[meteorite-list] Which one came closest?

From: Marc Fries <m.fries_at_meteoritecentral.com>
Date: Sun Oct 17 10:50:16 2004
Message-ID: <1392.>

Howdy list

   That brings up a good point - meteorites fall unnoticed all the time,
and perhaps the global "map" of meteorite finds and falls isn't so much
a map of meteorites but rather a map of meteorite hunters/researchers!
Everyone here seems to have a dot on that map fairly close to their
front porch.


> Greetings everyone,
> Great topic and fun to read the responses. I'm going to rain on the parade
> and
> say it should be which 'known" one came closest. Which one came closest is
> sort
> of a moot point as only 1% of specimens are ever found, so you know there
> has to
> be a significant meteorite within a mile or two (probably closer) of just
> about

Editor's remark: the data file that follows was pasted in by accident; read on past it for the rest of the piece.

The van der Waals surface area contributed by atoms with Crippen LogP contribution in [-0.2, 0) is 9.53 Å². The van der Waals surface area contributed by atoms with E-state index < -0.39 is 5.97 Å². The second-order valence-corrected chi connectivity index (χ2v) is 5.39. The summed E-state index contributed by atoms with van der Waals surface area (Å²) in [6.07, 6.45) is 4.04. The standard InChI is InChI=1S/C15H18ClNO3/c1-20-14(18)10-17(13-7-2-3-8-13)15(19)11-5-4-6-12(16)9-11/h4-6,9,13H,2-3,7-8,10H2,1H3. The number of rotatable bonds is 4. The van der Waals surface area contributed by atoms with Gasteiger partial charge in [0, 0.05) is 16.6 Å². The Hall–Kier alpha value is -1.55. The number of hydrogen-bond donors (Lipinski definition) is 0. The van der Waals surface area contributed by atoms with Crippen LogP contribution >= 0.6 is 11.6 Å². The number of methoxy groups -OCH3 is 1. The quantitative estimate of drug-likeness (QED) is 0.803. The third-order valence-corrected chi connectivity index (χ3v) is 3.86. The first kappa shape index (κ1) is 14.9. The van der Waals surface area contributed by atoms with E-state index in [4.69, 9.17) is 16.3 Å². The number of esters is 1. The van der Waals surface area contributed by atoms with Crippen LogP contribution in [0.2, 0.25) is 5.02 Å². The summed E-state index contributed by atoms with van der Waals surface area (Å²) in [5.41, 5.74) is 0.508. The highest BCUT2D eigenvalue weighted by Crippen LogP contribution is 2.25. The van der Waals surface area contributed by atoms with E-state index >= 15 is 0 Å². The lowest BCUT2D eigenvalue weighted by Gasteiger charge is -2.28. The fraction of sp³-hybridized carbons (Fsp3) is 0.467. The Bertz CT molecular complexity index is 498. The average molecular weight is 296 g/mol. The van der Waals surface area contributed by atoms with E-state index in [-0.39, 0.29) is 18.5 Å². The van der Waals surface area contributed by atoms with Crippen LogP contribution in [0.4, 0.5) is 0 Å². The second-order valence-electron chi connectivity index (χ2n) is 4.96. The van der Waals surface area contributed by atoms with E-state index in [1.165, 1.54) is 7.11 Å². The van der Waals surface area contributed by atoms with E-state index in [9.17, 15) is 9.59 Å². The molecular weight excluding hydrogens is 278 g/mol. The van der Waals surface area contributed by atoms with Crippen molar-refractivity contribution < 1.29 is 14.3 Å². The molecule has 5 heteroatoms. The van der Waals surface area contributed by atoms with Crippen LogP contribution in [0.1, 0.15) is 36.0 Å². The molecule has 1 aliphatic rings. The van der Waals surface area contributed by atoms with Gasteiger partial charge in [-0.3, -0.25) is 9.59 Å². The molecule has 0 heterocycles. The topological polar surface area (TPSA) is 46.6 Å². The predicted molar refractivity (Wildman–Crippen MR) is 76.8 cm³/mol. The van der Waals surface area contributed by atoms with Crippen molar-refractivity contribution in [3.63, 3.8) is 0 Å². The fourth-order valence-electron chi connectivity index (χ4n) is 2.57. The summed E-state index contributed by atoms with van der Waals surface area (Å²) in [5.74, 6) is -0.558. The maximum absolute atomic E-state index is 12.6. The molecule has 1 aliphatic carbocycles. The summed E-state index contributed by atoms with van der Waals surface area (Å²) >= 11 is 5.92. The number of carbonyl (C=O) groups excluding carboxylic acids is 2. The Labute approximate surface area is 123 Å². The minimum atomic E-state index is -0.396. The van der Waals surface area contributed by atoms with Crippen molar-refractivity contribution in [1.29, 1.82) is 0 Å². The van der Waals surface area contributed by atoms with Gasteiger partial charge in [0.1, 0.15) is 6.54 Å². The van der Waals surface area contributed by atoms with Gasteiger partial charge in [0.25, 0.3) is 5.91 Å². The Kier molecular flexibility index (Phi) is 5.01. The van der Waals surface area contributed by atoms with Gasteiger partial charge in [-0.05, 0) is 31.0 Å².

> everyone that has yet to be recovered! No doubt many fell quietly
> un-noticed.
> Which known one came closest for me is Plymouth, Indiana. All my best!
> Don't
> throw rocks or meteorites (unless they're ultra rare :-) (lunar and
> martian
> preferred)
> --AL Mitterling
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Marc Fries
Postdoctoral Research Associate
Carnegie Institution of Washington
Geophysical Laboratory
5251 Broad Branch Rd. NW
Washington, DC 20015
PH:  202 478 7970
FAX: 202 478 8901
Received on Sun 17 Oct 2004 10:49:40 AM PDT

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